How Not to Pray. Learning from Pharisees and Pagans

How many lips have formed these words since the Lord Jesus first taught them? How many languages have uttered them? How many different people, in how many different circumstances, have bowed their heads and hearts to pray as Jesus famously instructs?

The dying have prayed it. The uneducated have prayed it. The unbelieving and villainous have even prayed it. Children have prayed it. The great and wise have found room for it. Every continent on earth has heard it whispered. Tribes in remote villages and kings in tall palaces have bowed and repeated after the Jewish prophet from Nazareth. Has there been a prayer more prayed; have there been words more often spoken?

“For some of our wandering prayer lives, the best thing for us to learn is how not to pray.”And yet, for as many as have repeated our Master’s teaching on how to pray, how many can repeat what words come directly before them — namely, the ones teaching us how not to pray? How many realize that our Lord’s instruction on prayer is both positive and negative — that it doesn’t simply stand alone but is given in contrast? For some of our wandering prayer lives, the best thing for us to learn is how not to pray like a Pharisee or a pagan.

Prayers of Pharisees

Do you love to be noticed and admired by others when you pray?

Jesus’s first how-not-to aims at the hypocrite, embodied in the Pharisee. When the Pharisee prayed, he wanted not so much to pray as to be seen praying. As a bird in mating season, he sang forth loud, preening look-at-me prayers.

“And when you pray,” Jesus begins, “you must not be like the hypocrites. For they love to stand and pray in the synagogues and at the street corners, that they may be seen by others” (Matthew 6:5).

Such a man pours his best zeal and focus and interest into public prayers. He positions himself on street corners or within small groups. What may seem stirring and deeply spiritual to many does not impress the one above who knows their anxious thoughts: Are others looking? Are they impressed?

Jesus shows us an example of such a look-at-me pray-er, who cannot help exalting himself even without an audience.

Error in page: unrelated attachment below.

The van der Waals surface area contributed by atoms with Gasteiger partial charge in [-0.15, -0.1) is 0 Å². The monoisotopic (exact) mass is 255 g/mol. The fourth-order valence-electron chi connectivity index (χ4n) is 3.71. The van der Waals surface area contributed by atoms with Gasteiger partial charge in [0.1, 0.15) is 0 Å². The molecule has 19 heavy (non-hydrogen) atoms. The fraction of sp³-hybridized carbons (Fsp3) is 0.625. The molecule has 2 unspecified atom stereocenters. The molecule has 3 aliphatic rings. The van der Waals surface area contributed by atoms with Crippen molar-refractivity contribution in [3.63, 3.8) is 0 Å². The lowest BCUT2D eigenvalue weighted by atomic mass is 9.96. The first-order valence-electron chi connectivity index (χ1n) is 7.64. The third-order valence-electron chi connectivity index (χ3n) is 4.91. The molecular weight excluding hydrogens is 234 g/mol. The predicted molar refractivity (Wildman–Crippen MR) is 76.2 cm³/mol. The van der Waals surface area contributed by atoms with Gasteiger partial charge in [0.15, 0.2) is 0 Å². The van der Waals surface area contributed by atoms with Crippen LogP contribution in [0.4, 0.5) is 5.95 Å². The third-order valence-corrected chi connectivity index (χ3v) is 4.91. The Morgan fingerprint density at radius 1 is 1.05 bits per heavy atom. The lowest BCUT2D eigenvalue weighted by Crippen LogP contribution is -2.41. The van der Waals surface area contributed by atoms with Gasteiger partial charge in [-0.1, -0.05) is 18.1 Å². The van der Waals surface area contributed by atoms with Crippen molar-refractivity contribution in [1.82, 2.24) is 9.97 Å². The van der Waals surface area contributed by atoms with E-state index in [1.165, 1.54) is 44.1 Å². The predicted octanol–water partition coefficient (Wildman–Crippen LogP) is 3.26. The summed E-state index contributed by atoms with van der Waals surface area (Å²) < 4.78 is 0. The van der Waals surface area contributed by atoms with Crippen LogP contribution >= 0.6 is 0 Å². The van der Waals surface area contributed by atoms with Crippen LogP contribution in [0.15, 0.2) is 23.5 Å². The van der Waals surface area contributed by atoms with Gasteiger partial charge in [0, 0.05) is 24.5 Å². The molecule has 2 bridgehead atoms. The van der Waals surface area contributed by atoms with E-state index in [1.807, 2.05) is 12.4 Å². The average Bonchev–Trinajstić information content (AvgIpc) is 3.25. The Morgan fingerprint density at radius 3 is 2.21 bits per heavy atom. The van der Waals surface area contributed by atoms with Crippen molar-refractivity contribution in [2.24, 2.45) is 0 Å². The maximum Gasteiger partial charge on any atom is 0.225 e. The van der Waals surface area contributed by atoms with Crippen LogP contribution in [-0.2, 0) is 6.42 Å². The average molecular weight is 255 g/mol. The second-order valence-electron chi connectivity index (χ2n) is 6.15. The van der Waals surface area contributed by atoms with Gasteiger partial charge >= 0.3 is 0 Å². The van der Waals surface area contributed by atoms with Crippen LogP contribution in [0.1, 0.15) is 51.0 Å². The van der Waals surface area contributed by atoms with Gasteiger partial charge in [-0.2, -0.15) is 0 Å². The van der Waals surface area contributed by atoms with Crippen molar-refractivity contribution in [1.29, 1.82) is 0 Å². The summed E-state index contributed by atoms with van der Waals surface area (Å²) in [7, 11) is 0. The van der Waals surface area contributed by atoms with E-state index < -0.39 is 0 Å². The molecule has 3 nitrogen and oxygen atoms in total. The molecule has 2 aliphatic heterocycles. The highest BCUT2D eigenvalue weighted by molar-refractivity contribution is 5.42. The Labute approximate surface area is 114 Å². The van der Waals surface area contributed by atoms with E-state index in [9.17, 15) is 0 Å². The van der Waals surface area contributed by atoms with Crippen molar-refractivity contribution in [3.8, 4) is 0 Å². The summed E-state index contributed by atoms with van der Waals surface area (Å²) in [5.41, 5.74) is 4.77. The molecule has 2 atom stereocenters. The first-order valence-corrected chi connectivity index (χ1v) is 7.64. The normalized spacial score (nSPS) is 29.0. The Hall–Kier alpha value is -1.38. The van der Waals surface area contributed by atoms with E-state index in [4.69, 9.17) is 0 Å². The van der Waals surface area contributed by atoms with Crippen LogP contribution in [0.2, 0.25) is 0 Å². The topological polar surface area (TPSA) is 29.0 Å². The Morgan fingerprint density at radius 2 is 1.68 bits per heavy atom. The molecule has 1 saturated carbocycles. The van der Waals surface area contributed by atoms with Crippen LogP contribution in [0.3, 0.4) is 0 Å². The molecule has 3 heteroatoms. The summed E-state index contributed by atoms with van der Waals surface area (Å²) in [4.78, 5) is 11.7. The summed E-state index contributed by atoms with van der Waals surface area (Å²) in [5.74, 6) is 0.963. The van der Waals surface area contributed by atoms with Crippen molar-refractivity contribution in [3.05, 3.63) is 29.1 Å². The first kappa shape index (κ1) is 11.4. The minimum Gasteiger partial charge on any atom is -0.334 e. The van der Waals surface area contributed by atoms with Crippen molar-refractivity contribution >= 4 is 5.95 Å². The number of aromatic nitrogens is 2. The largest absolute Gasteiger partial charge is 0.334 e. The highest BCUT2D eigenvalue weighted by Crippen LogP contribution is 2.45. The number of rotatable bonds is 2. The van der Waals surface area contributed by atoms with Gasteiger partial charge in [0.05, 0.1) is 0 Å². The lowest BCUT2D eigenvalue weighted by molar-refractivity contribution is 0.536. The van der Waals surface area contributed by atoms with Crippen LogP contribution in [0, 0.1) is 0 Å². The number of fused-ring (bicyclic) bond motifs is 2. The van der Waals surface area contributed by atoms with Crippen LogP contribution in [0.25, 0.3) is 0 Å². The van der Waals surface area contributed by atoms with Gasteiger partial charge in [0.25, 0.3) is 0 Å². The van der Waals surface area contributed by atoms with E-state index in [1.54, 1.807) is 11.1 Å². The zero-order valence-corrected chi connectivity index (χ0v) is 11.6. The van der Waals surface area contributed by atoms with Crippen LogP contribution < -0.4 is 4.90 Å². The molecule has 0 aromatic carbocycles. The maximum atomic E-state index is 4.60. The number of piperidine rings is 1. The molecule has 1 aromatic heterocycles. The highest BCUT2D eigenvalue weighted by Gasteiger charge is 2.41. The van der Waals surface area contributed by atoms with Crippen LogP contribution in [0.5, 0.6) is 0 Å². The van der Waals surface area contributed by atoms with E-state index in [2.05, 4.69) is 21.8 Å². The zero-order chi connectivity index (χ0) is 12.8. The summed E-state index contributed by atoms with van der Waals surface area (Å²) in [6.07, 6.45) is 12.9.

Two men went up into the temple to pray, one a Pharisee and the other a tax collector. The Pharisee, standing by himself, prayed thus: “God, I thank you that I am not like other men, extortioners, unjust, adulterers, or even like this tax collector. I fast twice a week; I give tithes of all that I get.” (Luke 18:10–12)

In other words, “God, thank you that when you look at me — and when I look at me — we both behold such a pleasing sight! Unlike this man, loathsome to both Gentile and Jew alike, you have made me quite the spectacle. Twice per week my belly aches from fasting. My spice racks withhold not your due!” “Be merciful to me a sinner” lives miles from his mind in the distant town called Justified.

Do you pray to impress others? To build up a spiritual résumé? How is your life of secret prayer? Do you ever stand so tall or shine with such saintly luster as when you know others are watching? You must not be like them, Jesus teaches, for “they have received their reward.” Instead, “go into your room and shut the door and pray to your Father who is in secret. And your Father who sees in secret will reward you” (Matthew 6:5–6).

Prayers of Pagans

Have you come to the end of your prayers and realized you can’t remember anything you just prayed? You spoke Christian-speak — observed the phrases of prayer, drew near to God with your mouth, and honored him with your lips while your heart was far from him. Prayer on autopilot.

“And when you pray,” Jesus teaches next, “do not heap up empty phrases as the Gentiles do, for they think that they will be heard for their many words” (Matthew 6:7).

The pagans prayed empty mantras, stale platitudes, barren banalities. Prayer for pagans often proved little more than a formula — say these words so many times, and the gods will hear and reply. Just babble invocations in order to awaken your deity from his slumber, and he will eventually bless you. The priests of Baal modeled this in their showdown with Elijah, praying, “O Baal, answer us!” from morning until noon (1 Kings 18:26).